- The Washington Times - Monday, April 14, 2008

China and India should not have to submit to the same restrictions on carbon emissions that the United States and other developed nations must, the United Nations’ top climate negotiator said in an interview.

“I don’t think that’s realistic,” Yvo de Boer, executive secretary of the U.N. climate treaty secretariat, said in an hourlong interview with The Washington Times.

Developing nations, Mr. de Boer said, are “still at the beginning of development,” while developed countries such as the United States and those in Europe have “a historical responsibility” for emitting greenhouse gases, which are thought to be a major contributor to climate change.

The next U.S. president will have to address concerns that exempting China and India from the most demanding emissions requirements might let them surpass an already hurting U.S. economy.

Mr. de Boer, a former Dutch housing minister who was in Washington this weekend to attend the meeting of the world’s finance ministers, said all three major presidential candidates “have a positive stance” on addressing climate change, but that the next president will face questions about the level of commitment demanded from China and India before the United States signs on to an international agreement at the end of next year.

The presidential campaigns of Sens. Hillary Rodham Clinton, John McCain and Barack Obama were reluctant to comment on the issue, which pertains to negotiations on the next president’s agenda.

A spokesman for Mr. McCain, the presumptive Republican nominee from Arizona, said his focus “as president will be bolstering the American economy while also addressing the emission of greenhouse gases.”

“To do so requires a global approach, especially bringing China and India into a meaningful negotiation on the matter, so that all economies operate on a level playing field,” said McCain spokesman Tucker Bounds.

A spokesman for Mrs. Clinton, New York Democrat, declined to comment but pointed to the policy position on her campaign Web site, which talks expansively about a mandatory cap on emissions but makes scant mention of such a system’s impact on the economy or global competitiveness.

Mrs. Clinton, it says, “would re-engage in negotiations, work to bring rapidly developing nations like China and India along, and convene high-level meetings every three months with the goal of getting a new deal in place by the end of 2009.”

Mr. Obama’s campaign did not respond to multiple requests for comment. On the Illinois Democrat’s Web site, he endorses mandatory caps and mentions China and India only as countries he would include in a “global energy forum.”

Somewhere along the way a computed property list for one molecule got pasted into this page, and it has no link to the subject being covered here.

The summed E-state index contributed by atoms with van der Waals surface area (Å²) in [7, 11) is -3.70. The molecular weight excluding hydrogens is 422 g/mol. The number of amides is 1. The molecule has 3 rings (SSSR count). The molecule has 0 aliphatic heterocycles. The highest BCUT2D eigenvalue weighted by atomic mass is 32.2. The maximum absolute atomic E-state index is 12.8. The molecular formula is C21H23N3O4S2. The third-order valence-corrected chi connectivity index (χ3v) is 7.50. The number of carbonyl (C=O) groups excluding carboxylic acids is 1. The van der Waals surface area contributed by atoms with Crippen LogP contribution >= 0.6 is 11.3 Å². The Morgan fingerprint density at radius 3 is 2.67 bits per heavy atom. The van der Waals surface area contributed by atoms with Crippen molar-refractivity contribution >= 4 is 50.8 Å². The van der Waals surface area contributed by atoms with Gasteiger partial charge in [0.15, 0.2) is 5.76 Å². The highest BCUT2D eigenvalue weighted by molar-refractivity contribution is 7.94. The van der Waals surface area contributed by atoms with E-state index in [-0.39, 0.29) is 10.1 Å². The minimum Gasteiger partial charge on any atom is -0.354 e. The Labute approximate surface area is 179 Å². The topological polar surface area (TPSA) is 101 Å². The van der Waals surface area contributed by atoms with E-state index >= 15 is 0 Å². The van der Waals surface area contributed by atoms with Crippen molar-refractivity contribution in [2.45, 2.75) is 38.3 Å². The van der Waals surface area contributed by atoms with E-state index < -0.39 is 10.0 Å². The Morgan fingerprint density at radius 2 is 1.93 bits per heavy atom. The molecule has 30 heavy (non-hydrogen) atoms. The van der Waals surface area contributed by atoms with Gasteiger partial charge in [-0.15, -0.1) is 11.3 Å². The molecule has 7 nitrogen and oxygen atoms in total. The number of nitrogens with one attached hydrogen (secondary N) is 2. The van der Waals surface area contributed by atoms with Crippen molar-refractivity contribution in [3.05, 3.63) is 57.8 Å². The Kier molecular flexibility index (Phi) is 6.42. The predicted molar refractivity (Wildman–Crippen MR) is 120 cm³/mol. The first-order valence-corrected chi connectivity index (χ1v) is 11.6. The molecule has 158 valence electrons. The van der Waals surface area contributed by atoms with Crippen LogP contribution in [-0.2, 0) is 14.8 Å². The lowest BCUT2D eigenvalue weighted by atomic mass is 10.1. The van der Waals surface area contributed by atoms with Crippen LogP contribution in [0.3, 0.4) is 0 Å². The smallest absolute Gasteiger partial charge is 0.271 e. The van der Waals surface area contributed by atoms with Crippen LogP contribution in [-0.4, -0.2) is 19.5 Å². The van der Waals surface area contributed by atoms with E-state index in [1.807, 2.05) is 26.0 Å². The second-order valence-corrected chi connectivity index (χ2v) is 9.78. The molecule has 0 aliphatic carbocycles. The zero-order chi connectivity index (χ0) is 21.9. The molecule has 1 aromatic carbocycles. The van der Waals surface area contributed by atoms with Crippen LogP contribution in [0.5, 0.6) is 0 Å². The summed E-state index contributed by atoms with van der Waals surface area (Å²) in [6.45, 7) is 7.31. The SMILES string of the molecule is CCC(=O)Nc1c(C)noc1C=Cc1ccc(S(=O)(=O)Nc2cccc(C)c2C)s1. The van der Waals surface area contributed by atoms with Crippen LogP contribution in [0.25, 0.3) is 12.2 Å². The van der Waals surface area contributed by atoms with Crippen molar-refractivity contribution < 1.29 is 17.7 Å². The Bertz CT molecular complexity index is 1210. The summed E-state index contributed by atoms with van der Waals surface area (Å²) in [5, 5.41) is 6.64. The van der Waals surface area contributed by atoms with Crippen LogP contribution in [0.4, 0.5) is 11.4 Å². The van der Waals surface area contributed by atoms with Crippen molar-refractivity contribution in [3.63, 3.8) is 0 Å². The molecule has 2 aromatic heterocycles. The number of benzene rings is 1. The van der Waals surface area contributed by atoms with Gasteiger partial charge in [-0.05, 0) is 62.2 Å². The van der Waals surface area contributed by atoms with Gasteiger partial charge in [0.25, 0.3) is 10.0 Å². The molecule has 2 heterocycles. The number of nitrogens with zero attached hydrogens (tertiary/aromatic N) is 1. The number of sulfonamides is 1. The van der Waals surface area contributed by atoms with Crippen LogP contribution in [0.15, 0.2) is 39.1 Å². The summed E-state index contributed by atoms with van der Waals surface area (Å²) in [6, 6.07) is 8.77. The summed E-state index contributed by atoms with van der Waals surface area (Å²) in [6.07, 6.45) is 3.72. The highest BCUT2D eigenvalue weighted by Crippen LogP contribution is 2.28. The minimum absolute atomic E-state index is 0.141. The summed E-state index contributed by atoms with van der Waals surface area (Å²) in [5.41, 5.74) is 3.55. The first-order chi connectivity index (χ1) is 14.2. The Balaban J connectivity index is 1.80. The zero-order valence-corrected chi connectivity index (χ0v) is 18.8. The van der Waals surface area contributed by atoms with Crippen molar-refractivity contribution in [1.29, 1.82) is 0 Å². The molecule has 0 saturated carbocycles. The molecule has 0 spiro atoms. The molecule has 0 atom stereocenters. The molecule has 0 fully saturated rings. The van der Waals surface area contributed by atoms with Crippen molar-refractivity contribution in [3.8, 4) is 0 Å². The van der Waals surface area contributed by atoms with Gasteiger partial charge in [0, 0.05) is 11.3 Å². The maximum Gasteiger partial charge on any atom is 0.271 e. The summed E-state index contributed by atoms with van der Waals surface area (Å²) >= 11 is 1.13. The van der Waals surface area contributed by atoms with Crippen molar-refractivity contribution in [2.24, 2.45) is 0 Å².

Mr. de Boer compared China and India to new tenants in an apartment building that has fallen into disrepair and are told upon renting a unit that they will have to pay for capital improvements.

“Developing countries say, rightly I believe, ‘You rich countries have been pumping greenhouse gases into the atmosphere since the Industrial Revolution,’ ” said Mr. de Boer.

“The tenants need to decide among themselves,” he said, “but meanwhile, nobody’s maintaining the building while the tenants fight.”

The Bush administration has insisted on Chinese and Indian commitment before the United States signs an internationally binding agreement on carbon emissions.

“In order for there to be effective international agreements, these agreements must include solid commitments from every major economy, and no country should get a free ride,” Mr. Bush said a month ago in a speech to an international conference on renewable energies.

In 1997, the U.S. Senate voted 95-0 vote to oppose the Kyoto Protocol because of concerns about its effect on the U.S. economy and the exemption of many populous developing countries from emissions caps. Neither the Clinton nor Bush administration has submitted the pact to Congress for ratification. Mr. Bush has opposed mandatory emissions caps during his presidency.

Mr. de Boer, however, said that top Bush administration officials committed at a December conference to agreement on internationally binding emissions caps, which his staff called a “breakthrough.”

Mr. Bush maintains, however, that the United States is already “in the lead” when it comes to dealing with climate change.

“We already have eight domestic binding programs,” said Kristen Hellmer, spokeswoman for the White House Council for Environmental Quality.

These domestic programs mandate, among other things, an increase in renewable fuels, fuel efficiency for vehicles, and lighting and appliance efficiency. Nevertheless, hard-liners insist on mandatory emissions caps.

The Bush administration has pushed for an agreement to replace Kyoto that would allow each country to define its own requirements. The United Nations and many European countries are calling for a universally recognized standard.

“We would like to see every major economy take on binding, international commitments, but we recognize that the content of those commitments will vary from country to country based on national circumstances,” Ms. Hellmer said.

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